I attended the Writers Police Academy during August. In a quick background, the Writers Police Academy got its start when a group of law enforcement officers recognized too many authors got the details wrong because they’d never had the opportunity to interact with professionals who knew–and were willing to share–the correct procedures.
That germ of an idea—allow writers to ask a million questions and try their hand at skills taught by active-duty police academy instructors and law enforcement experts—outgrew its beginnings at Guilford Technical Community College in North Carolina. The 2015 version, with the entire cast of experts, descended on the Fox Valley Public Safety Training Center in Appleton, WI.
The buses rolled in–and so it began…
What a great training facility with room for fire vehicles, ambulances (they mapped every bump in Main Street and programmed the sequence into the vehicle’s shocks to simulate actual road experience for EMTs-in-Training), skids pads, firing ranges and even an airplane for hostage and terrorist training.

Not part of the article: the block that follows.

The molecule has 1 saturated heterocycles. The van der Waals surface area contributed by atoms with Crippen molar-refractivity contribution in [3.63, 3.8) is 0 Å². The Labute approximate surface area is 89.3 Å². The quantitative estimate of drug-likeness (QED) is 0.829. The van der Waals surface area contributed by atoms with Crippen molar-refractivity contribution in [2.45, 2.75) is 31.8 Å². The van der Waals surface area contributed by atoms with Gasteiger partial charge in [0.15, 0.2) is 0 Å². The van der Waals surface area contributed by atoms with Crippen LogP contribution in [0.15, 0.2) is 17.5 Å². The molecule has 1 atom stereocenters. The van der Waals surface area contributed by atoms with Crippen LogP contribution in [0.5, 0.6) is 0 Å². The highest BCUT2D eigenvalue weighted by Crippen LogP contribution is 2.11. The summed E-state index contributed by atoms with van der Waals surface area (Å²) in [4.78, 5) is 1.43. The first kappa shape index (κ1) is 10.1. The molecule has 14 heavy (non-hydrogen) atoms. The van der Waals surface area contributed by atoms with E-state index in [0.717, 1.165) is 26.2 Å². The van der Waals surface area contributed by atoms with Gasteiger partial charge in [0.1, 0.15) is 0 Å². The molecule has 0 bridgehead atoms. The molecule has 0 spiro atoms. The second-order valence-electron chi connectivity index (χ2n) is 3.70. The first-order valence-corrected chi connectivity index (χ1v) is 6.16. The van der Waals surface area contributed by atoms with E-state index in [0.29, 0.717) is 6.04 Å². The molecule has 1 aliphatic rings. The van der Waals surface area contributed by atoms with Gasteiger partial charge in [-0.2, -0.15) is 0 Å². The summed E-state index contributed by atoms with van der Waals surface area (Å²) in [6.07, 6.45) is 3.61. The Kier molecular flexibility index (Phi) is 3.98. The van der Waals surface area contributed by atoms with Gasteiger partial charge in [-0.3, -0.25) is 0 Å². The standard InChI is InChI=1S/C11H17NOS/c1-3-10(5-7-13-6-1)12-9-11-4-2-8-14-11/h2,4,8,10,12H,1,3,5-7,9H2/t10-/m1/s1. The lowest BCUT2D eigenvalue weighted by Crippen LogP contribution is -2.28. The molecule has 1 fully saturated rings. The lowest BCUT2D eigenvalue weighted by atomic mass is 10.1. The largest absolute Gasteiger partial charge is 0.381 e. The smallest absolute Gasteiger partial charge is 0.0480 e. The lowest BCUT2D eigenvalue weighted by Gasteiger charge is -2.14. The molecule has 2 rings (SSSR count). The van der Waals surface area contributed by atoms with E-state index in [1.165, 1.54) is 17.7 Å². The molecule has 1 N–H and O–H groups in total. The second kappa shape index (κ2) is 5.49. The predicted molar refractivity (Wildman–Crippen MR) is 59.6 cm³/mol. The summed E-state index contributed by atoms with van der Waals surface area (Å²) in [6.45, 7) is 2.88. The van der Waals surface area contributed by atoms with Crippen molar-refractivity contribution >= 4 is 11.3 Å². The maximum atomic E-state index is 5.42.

There’s a lab for CSI techniques, classes on interview/interrogation, fingerprinting, autopsy and booking techniques, firearms and drug identification, and the challenges women face in the field and workplace. Secret Service and undercover cops talked about what makes their missions succeed–and the mindset of the law enforcement professionals. Firefighters demonstrated rescue techniques and handlers put their K-9 partners through drills from finding drugs (oops, dog nails scratch unmarked cars) to taking down uncooperative Bad Guys.
The collection of buildings dubbed “River City” (you can see a portion above with the airplane) gets burned, stormed and robbed on a regular basis, as police academy cadets learn their craft and nearly three hundred writers watch, take notes, and try their hand at those same skills.
While I didn’t get to attempt the Shoot/Don’t Shoot simulator (damn lottery!), I tested for blood in the CSI lab, learned about blood splatter, and tried out the cooler replacement to Luminal. I breached buildings, learned how to make things go BOOM, and (my favorite) discovered the beauty and control of flow martial arts.
(Note to the master – I’m trying to locate a dojo for Aikido. If not, there’s always Tai Chi.)
Mostly though, I talked with terrific instructors and listened to their stories. I connected with friends and made new ones. What a great weekend.
Thanks to all the folks at WPA and its host of volunteer organizers for providing a unique opportunity to “get it right” in future stories.
What about you? Is there a law enforcement experience you’d love to try first hand?
Note – originally posted on our group blog Not Your Usual Suspects